The South African National Biodiversity Institute’s (SANBI) Prof Michelle Hamer recently told potential applicants for FBIP Small Grants that their projects must produce certain target outputs including DNA barcodes, species occurrence data, or species pages.

Hamer chairs the NRF Small Grant project selection panel for the Foundational Biodiversity Information Programme (FBIP).

The intention of the FBIP is to generate, manage and disseminate appropriate foundational biodiversity information as the basis for research which can catalyse the bio-economy, and for decision-making which will promote human well-being.

The overall themes of the programme are global change and the bio-economy.

Through the funding of projects, the FBIP aims to cover the following:

Knowledge generationMobilisation of existing data
Discovery, description, and identification of taxa.Data capture/digitization of specimen data according to Darwin core standard for biodiversity collections.
Surveys of areas or taxa of strategic importance (species occurrence) and/or population abundance data.Compilation of species information according to the FBIP/Encyclopaedia of Life requirements.
Phylogenetic and population genetic diversity, including DNA barcodes, which enable the distinction and identification of taxa.

FBIP-funded small projects must produce and submit one or more of the following three classes of information:

  • Primary biodiversity datasets (occurrence or specimen data) conforming to international standards
  • DNA barcodes submitted to the Barcode of Life Data System (BOLD). Microbial sequence data not accommodated in BOLD should be submitted to Genbank.
  • Species pages: consolidated information about species (images, description, biology)

Furthermore, Hamer said that the proposed projects need to be strategic, producing data or knowledge needed by a state or other agency or industry or for another research project that is directly linked to the bioeconomy or mitigating the impacts of global change.  

The call for FBIP Small Grant applications (Review period 2) is now open.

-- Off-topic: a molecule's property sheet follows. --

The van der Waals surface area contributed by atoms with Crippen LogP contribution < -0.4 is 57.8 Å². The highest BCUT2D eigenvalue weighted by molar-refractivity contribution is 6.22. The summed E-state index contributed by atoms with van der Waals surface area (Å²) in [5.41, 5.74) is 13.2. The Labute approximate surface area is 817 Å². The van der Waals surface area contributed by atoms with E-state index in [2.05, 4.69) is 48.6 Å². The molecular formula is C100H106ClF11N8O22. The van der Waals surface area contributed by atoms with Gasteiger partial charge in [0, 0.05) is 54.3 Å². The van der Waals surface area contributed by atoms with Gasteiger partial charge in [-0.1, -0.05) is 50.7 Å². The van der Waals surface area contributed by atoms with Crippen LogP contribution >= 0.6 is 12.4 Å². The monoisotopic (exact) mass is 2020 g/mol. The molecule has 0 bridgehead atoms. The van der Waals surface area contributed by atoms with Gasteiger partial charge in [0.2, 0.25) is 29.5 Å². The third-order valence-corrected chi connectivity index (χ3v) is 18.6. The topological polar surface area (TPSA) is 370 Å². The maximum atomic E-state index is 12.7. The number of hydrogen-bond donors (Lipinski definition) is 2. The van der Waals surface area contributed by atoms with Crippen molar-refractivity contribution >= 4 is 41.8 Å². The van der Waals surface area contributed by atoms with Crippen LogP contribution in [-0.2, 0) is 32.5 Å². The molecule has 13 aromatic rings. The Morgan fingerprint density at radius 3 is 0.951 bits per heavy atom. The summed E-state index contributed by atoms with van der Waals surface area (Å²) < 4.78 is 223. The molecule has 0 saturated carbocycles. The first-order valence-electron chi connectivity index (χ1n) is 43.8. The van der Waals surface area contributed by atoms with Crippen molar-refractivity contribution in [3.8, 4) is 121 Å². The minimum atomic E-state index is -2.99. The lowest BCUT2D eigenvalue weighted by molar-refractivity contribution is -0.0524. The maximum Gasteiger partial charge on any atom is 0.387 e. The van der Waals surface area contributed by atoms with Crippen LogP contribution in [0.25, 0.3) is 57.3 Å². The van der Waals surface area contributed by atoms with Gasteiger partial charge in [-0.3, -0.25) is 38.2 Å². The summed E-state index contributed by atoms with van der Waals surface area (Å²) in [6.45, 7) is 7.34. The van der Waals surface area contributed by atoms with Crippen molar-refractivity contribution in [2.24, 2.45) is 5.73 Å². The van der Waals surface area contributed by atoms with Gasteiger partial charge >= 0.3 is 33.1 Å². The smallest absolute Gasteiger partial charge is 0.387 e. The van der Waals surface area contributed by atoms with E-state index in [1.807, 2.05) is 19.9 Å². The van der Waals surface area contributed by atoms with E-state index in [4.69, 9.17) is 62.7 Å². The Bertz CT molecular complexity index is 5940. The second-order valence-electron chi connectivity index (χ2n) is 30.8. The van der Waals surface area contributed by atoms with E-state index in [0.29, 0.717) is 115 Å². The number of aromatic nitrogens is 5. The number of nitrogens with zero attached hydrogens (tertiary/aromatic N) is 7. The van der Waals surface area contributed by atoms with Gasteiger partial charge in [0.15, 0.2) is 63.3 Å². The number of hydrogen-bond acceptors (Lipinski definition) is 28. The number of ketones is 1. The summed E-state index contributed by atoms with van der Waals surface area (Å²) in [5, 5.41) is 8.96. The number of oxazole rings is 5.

The primary focus of the FBIP is to generate, mobilize, co-ordinate and make accessible foundational biodiversity knowledge in line with the needs of society, the Department of Science & Innovation (DSI) Global Change Programme and the bio-economy.

More about FBIP Small Grants…

Small strategic projects (Small grants) that address critical gaps relevant to foundational biodiversity information and knowledge.

Small grants ranging from R50 000 to R250 000 are awarded over a maximum of two years and about 20 projects can be selected in 2021 for funding from 2022. These grants can be used for taxonomic research, mobilisation of primary data (specimen records), generation of DNA barcodes, compiling species information or for data management / dissemination innovations. Data generated through projects funded by the FBIP must be made available no later than 26 months after the starting date of the project.

There are two application windows for FBIP Small Grants (Review Period 1 & 2).

Application process (Review Period 2):

Applications for FBIP Small Grants (Review Period 2) can now be submitted electronically on the NRF Online Submission System at

For more information about the process, the number of applications allowed within a call year and cut-off dates, please refer to the NRF General Application Guide 2022.  

Applicants applying for FBIP grants must read the FBIP Framework Document and Funding Guide and FBIP Application Instructions to make sure that all the essential information is submitted through the proposals.

We recommend that you have a look at the FBIP Proposal Writing article and videos HERE